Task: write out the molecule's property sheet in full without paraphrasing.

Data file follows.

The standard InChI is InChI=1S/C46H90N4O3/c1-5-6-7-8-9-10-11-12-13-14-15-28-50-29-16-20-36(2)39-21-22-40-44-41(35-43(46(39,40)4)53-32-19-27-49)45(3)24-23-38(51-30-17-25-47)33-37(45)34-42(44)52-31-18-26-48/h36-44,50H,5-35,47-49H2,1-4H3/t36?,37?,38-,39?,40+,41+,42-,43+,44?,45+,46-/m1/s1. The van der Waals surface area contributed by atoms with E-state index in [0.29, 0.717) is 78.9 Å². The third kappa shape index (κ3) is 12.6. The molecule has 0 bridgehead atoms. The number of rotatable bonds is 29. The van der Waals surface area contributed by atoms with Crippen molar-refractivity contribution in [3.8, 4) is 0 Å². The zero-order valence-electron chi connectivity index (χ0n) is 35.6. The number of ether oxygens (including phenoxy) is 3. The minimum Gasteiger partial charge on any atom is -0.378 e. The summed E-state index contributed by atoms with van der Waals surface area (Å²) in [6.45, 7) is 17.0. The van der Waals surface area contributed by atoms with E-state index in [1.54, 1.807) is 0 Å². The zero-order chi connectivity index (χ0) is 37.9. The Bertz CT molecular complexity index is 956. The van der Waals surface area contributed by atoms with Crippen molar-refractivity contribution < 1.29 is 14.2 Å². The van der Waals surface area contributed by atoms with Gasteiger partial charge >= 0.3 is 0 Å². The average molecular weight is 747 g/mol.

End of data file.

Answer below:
The standard InChI is InChI=1S/C46H90N4O3/c1-5-6-7-8-9-10-11-12-13-14-15-28-50-29-16-20-36(2)39-21-22-40-44-41(35-43(46(39,40)4)53-32-19-27-49)45(3)24-23-38(51-30-17-25-47)33-37(45)34-42(44)52-31-18-26-48/h36-44,50H,5-35,47-49H2,1-4H3/t36?,37?,38-,39?,40+,41+,42-,43+,44?,45+,46-/m1/s1. The van der Waals surface area contributed by atoms with E-state index in [0.29, 0.717) is 78.9 Å². The third kappa shape index (κ3) is 12.6. The molecule has 0 bridgehead atoms. The number of rotatable bonds is 29. The van der Waals surface area contributed by atoms with Crippen molar-refractivity contribution in [3.8, 4) is 0 Å². The zero-order valence-electron chi connectivity index (χ0n) is 35.6. The number of ether oxygens (including phenoxy) is 3. The minimum Gasteiger partial charge on any atom is -0.378 e. The summed E-state index contributed by atoms with van der Waals surface area (Å²) in [6.45, 7) is 17.0. The van der Waals surface area contributed by atoms with E-state index in [1.54, 1.807) is 0 Å². The zero-order chi connectivity index (χ0) is 37.9. The Bertz CT molecular complexity index is 956. The van der Waals surface area contributed by atoms with Crippen molar-refractivity contribution < 1.29 is 14.2 Å². The van der Waals surface area contributed by atoms with Gasteiger partial charge >= 0.3 is 0 Å². The average molecular weight is 747 g/mol.